Feedstocks determine the decreases in November / Attempts to improve margins unsuccessful / Stability at most is expected in December / Subdued demand will define the conditions
PE: In parallel with C2, Western European prices for all the PE grades covered by PIE’s report were down last month – by an average of EUR 30/t. A number of lower spot offers on the market had only a minor influence on the contract prices because many buyers want to take advantage of the end-of-year bonuses. An increased number of spot offers – especially for higher-grade metallocene types from the US – put significant pressure on LLD film prices. Although business trended toward normalisation, sales of most PE materials were lingering at the bottom end of producers’ expectations. There was weak demand due to uncertainty after the spate of criticisms of plastics and many new legal regulations. Demand for injection moulding grades was somewhat more robust. With HD blow moulding grades, the US-China trade war led to an influx of imports to Europe from North America. With the overall market tending longer, the EUR 10/t increase in the C2 reference price should ensure stability at most. A rollover is probable for most grades. One US producer is planning to switch off European LLD film capacities in order to at least take off some of the pressure. This is initially not likely to have any more than a minor effect. In the second half of December, producers could then begin slowing things down again as soon as converters stop ordering and begin their winter break. There could also be a considerable influx of LDPE film material from the US at the beginning of January 2020.
PP: For the most part, European polypropylene producers in November had little choice but to pay homage to the decline in the C3 reference contract and adjust PP selling prices to match. Due to the fact the demand was well below average, despite a slight improvement against October, even output reductions were not enough to keep the market in balance. It was a buyer’s market, and each was free to decide whom to buy from. In a similar market environment, the C3 price fall was passed seamlessly through to buyers of PP compounds. As converters’ inventories remain full, demand threatens to come to a screeching halt in December. Many converters, in particular those that directly or indirectly supply the automotive sector, may well end production after the second week of the month while at the same time extending their plant holidays beyond the end of 2019. OEMs, too, are likely to shut up shop for an extended period. The standstill in fact will affect the entire supply chain, including compounds, and polymer producers also will operate a low flame. But even with output levels short across the board, downward price pressure will continue.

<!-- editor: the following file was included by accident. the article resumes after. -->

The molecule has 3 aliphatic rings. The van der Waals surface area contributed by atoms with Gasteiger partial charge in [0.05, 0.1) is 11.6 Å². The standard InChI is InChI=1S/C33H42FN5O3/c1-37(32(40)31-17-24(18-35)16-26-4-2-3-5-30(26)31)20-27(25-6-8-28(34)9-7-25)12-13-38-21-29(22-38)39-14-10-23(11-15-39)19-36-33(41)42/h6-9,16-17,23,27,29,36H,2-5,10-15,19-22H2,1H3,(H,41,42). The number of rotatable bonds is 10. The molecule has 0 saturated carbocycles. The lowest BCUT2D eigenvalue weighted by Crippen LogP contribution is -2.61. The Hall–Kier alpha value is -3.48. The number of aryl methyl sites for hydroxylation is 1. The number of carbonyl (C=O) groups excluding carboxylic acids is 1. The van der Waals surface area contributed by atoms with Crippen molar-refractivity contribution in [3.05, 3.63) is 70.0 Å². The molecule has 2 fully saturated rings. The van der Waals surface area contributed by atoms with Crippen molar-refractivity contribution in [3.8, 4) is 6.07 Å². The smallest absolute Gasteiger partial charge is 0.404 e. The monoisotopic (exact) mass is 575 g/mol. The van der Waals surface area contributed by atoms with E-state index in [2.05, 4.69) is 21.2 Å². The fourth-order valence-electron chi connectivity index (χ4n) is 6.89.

PVC: In November, Europe’s PVC producers initially planned to keep the cost reduction in the ethylene component for themselves by agreeing a rollover, thus enabling them to improve their margins somewhat. Despite a relatively balanced market with demand running at the normal level, they ultimately failed to achieve this, however. All those involved thus agreed on the usual scenario of passing on 50% of the reduction in the ethylene reference. This then traversed the added value stages of the material chain as all other impulses remained too weak. The pro-rata ethylene costs rose EUR 5/t. However, the market is trending liquid, which should hamper a passing on of costs. Processors are generally planning very early and extended Christmas breaks, while suppliers are countering this with production cutbacks and export plans.
Styrenics: In Western Europe, styrenics prices continued to decline in November. These followed the renewed decrease of the SM reference. Producers of PS, EPS and ABS tried – mostly in vain – to retain part of the cost reduction, but their efforts to bolster emaciated margins failed due to the oversupply in all styrenics. The situation worsened in particular for PS injection moulding materials and EPS insulating materials, where some suppliers accepted discounts far in excess of the SM reduction in order to reduce their inventories. The basic trend will not change in the next few weeks, and the way towards further price reductions has been mapped out – the styrene reference declined by EUR 47/t in December and styrenics notations are sure to follow in view of the continuing weak demand. With an eye on the year-end balance, many processors are only buying essential volumes to keep their inventories as low as possible.
PET: Although the PX reference was slightly firmer at the end of October, the European PET market was not really concerned about pursuing cost discussions in November 2019. With demand remaining subdued, spot prices approached the EUR 800/t mark under the additional pressure of attractive import offers. Very high volumes are also to be found in this same range, further widening the gap with the small volumes subject to monthly contracts that are covered in the PIE reports, particularly since the reductions here tended to be more moderate. All in all, the PET market has evidently returned to the oversupply mode that has basically prevailed for many years before consolidation took hold in 2017 and, coupled with China’s ban on the import of PET waste in 2018, temporarily brought about an exceptional situation. Irrespective of what will presumably be a far from dynamic development in costs, further reductions are thus expected for December, particularly since demand remains very weak.